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Masu Sasajima

Masu Sasajima, born July 23, 1937, died July 31, 2021. Preceded in death by father Shigeru (Yamagata-
ken) and mother Masu Uemura (Kumamoto-ken) Sasajima, beloved Shizue Ishizaki (Obasan), siblings
and their spouses and Winfred Klink, sisters Helen S. Kaplan (Irving), Mary Sasajima, Florence Sasajima-
Klink (Winfried and son Winfred Klink), brothers John (Bette Newton) and Mitsuya (Delores Gardner).

Attended elementary schools in Brooklyn, NY, Berlin, MD and junior high in Berlin. Graduated from
Erasmus Hall High School, Brooklyn.

Received her BA from Hunter College and MA from T.C. Columbia University, NYC. Studied for a
doctorate at the University of NC, Chapel Hill. Also took management courses at Harvard University and
from the National Academy for Voluntarism in VA. Received the Associate Risk Management
designation (ARM}. Employed in educational research at the City University of NY, Educational Testing
Service and Harvard University Graduate School of Ed. Also worked at Education & World Affairs, NYC;
United Way of America, VA, United Way of King County, Seattle and retired from Mutual of America Life
Insurance Company, NYC as a Risk Manager and officer. Volunteer activities included Boards and
committees of the New York Chapter of the Japanese American Citizen League; New York’s Self-Help
Community Services; Seattle’s Newmark Towers condo association; and other volunteer activities at
English-in-Action, NYC and Seattle. Volunteered in Seattle at Senior Services; Seattle Art Museum; Asian
Counseling & Referral Service; Ventures, Inc., and docent at the Holocaust Center for Humanity. Travel
included trips to various states and to Caribbean islands, Europe, the Scandanavian countries, China,
Japan and Israel. Most treasured were the many long term friendships of over 40 years and the newer
ones scattered across the U.S. in Italy and Japan, happily established often over many ethnic and
American meals including Japanese, Chinese, Jewish, Puerto Rican, Southern soul food, Spanish,
Portuguese, Mexican, Southern, California, Indian, Irish, Pakistani, Philippine and other cuisines. She
loved reading mysteries, science fiction, novels non-fiction nurtured early with family members reading
to her as a child; music from jazz to classical and memberships at Benaroya at museums such as NY’s
MOMA and the Metropolitan Museum, Seattle’s SAM and Seattle’s Holocaust Museum. Survived by
nieces Tara Briggs (Rick) and their children, Nicole and Molly, Kim Sasajima (Deborah), Jill (Danny)
Napolitano (and their children, Nicholas and Dominic), and nephew John C. Sasajima (and his children,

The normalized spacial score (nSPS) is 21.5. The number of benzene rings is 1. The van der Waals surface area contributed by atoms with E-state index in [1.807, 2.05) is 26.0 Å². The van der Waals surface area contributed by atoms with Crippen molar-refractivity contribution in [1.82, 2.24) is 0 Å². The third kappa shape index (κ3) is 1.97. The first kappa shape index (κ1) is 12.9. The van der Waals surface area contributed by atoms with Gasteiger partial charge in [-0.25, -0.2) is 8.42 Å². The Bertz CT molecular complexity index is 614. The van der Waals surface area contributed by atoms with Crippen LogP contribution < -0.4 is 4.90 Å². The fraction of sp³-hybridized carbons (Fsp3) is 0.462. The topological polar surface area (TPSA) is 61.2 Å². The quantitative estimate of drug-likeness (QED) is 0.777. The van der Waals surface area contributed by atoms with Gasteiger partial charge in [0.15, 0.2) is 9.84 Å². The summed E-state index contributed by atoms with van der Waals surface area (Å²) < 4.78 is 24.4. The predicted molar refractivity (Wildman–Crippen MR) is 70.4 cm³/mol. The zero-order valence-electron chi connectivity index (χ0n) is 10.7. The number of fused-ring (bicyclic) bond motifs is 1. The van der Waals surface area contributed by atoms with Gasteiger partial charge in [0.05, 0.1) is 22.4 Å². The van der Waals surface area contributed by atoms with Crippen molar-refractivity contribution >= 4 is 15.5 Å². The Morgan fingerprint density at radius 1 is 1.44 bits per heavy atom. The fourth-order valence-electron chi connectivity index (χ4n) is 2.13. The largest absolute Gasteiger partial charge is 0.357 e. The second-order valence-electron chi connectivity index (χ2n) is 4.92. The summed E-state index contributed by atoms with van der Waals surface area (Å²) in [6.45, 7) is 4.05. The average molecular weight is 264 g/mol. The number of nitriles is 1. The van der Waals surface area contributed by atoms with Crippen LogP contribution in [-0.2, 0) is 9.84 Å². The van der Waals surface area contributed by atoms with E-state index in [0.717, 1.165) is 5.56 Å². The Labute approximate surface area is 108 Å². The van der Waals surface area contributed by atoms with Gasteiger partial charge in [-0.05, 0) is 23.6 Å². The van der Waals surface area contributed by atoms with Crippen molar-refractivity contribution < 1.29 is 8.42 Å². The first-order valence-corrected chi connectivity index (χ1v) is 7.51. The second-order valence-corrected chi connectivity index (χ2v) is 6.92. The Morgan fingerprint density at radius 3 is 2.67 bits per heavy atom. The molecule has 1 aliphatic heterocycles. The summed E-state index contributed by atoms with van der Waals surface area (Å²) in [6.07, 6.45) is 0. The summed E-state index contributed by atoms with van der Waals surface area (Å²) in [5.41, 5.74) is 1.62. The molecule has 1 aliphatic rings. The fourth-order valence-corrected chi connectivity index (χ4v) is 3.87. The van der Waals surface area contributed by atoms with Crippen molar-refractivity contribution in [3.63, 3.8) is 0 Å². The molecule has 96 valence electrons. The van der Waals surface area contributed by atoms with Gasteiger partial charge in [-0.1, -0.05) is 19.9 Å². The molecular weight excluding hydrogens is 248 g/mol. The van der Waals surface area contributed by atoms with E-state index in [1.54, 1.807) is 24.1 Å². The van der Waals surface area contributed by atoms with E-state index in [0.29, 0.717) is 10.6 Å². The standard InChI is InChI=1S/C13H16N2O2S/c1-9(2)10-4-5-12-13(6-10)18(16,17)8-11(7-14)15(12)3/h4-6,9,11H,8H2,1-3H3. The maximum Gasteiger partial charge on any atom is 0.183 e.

Eylie and Max.) Interred with her family in a columbarium in MD.

In lieu of flowers, donations may be made to the Asian Counseling & Referral Service, the Holocaust
Center for Humanity, both in Seattle, The Scholarship and Welfare Fund of the Alumni Assoc. of Hunter
College, the Nisei Student Relocation Commemorative Fund or the United Negro College Fund, Inc.


A very big loss for the Holocaust Center, the world and me. Masu and I talked, wrote and hugged, and I will miss her sensitivity, serenity, humor and caring. We solved world problems between us. Earlier this year she wrote, "Perhas we should teach analysis and logic in our school systems." Love, Masu.

-Beatrice Metzelaar

My name is Jean Hibino and on behalf of the board of directors of the Nisei Student Relocation Commemorative Fund (NSRCF) scholarship fund I extend the board’s deepest sympathies and condolences to the family and many friends of Masu Sasajima.
The first time I met Masu was at the Fund’s 1996 scholarship awards ceremony in New York City. She was so struck that a group of Nisei (second generation Japanese American) would start a scholarship fund 1) to honor the group that helped them get out of the WWII concentration camps so they could finish their college educations; and 2) to “pay it forward” by awarding scholarships to Southeast Asian high school seniors. She attended our award ceremonies across the US when she could, and remained a dedicated and enthusiastic supporter for the rest of her life. It is so appreciated.
Through the ensuing years, Masu emailed, a lot. It seemed she would think of an idea or have a question (or 2 or 3) and out of nowhere an email to me would arrive with her questions, suggestions, and advice about how the Fund was doing, what it was doing, where it was going. I last visited Masu in the fall of 2019 when the NSRCF awards were in Seattle. While no one saw the impending pandemic coming that canceled the awards ceremony the next May, I so appreciated the time I had with her.
On the occasion of the NSRCF’s 40th anniversary last year, Masu contributed a few words to our newsletter - a congratulations to the Class of 2020. In part it read, “My father always told us that learning never ends and we were enriched by our love of reading, but also by the diversity of family friendships and other people from other racial, ethnic, and religious backgrounds. My older sisters were not able to continue their educations after the war because of family circumstances, but my younger brothers and I were the recipients of their sacrifice. This taught me to give to others who struggle for an education, not unlike the Nisei founders of the NSRCF.”
As I find myself saying much too often lately, “Here’s to the Greatest Generation.” Thank you Masu.

-Jean Hibino

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